Men with stressful jobs may already be at risk of early artery disease by their early 30s, a new study suggests.
Researchers in Finland found that among the more than 1,000 young adults they studied, men who reported high levels of job strain were more likely than their peers to show signs of early artery narrowing. The same was not true of young women, however.
A number of studies have found a link between job strain and heart disease, but it’s not clear that work demands are the cause of the higher risk.
The new findings, published in the journal Psychosomatic Medicine, point to a possible connection between job strain and the beginnings of atherosclerosis, the build-up of plaque in the arteries that eventually impairs blood flow and can lead to a heart attack or stroke.
The study included 1,020 men and women taking part in an ongoing project looking at cardiovascular risk factors in young adults. Participants, who were 32 years old, on average, answered questionnaires about their work conditions and underwent ultrasound scans of the carotid arteries in the neck.
The researchers defined high job strain as work that puts high demands on employees but offers them little independence or leeway in how to accomplish their tasks. Past studies have suggested that such jobs can be particularly stressful.
Thickening in artery wall
Overall, men judged to have high job strain tended to show greater thickening in the carotid artery wall, which can signal the early stages of atherosclerosis. This relationship held true when the study authors factored in the men’s smoking habits, weight, exercise levels and other influences over cardiovascular health.
It is “far from clear” why job strain may affect the health of the artery walls, lead study author Dr. Liisa Keltikangas-Jarvinen, of the University of Helsinki, told Reuters Health.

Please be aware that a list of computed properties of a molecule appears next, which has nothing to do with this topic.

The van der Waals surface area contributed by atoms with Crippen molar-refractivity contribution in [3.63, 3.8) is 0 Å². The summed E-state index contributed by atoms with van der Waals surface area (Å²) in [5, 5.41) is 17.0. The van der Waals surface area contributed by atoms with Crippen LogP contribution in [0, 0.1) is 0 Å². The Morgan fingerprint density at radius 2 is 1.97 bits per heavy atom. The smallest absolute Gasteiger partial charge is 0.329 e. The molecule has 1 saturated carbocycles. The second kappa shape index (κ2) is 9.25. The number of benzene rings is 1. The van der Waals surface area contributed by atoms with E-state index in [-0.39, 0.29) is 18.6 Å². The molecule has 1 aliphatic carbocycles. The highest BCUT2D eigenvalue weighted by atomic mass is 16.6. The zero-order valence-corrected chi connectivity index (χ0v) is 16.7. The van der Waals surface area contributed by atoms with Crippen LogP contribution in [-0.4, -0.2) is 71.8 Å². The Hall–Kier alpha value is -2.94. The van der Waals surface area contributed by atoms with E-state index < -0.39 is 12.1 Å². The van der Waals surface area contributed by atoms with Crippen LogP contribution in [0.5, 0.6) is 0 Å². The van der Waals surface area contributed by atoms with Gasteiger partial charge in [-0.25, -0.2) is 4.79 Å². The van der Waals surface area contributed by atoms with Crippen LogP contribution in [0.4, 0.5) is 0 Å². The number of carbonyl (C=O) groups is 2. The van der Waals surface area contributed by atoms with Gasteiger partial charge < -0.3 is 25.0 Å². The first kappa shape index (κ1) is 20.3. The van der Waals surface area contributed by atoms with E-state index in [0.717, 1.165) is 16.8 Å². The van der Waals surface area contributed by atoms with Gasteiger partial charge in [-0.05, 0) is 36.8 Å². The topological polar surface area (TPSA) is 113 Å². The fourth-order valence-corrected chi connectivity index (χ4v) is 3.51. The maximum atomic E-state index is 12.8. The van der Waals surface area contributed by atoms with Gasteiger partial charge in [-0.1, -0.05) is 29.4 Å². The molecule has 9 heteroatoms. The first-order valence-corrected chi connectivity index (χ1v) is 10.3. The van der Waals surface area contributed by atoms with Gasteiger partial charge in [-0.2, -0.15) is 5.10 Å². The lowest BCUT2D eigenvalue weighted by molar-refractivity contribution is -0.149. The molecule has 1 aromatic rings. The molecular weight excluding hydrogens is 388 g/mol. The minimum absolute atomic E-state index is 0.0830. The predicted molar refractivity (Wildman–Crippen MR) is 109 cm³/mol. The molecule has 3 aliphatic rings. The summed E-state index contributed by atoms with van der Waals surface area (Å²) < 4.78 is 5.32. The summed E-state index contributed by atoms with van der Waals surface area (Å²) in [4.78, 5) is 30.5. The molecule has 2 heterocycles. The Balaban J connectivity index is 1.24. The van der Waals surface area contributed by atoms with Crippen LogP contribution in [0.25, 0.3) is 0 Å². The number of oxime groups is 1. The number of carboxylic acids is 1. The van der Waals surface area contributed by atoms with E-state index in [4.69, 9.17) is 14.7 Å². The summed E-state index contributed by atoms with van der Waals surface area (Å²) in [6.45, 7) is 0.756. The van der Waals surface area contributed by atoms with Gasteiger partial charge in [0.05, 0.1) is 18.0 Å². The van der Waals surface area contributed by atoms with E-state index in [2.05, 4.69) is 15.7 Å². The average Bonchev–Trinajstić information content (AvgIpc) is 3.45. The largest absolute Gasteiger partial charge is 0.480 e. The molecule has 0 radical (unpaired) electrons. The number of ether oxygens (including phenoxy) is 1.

She noted that the potential reasons range from the direct effects of stress on the nervous system to more indirect explanations. People in highly stressful jobs may, for example, have little time for exercise or have poorer eating habits.
Another open question is the reason for the gender discrepancy in this study, because job strain was not linked to early atherosclerosis in young women.
According to Keltikangas-Jarvinen, the effects of job strain on women’s arteries may not yet be apparent at this early age.
In general, men develop atherosclerosis earlier than women do. And at this relatively young age, Keltikangas-Jarvinen noted, men may tend to be more involved in their jobs compared with women, many of whom may have taken time off to have children. There is evidence, the researcher added, that women tend to reach the most demanding point of their careers several years later than men do.
So if this study were repeated 10 years down the road, Keltikangas-Jarvinen said, the gender difference may no longer be there.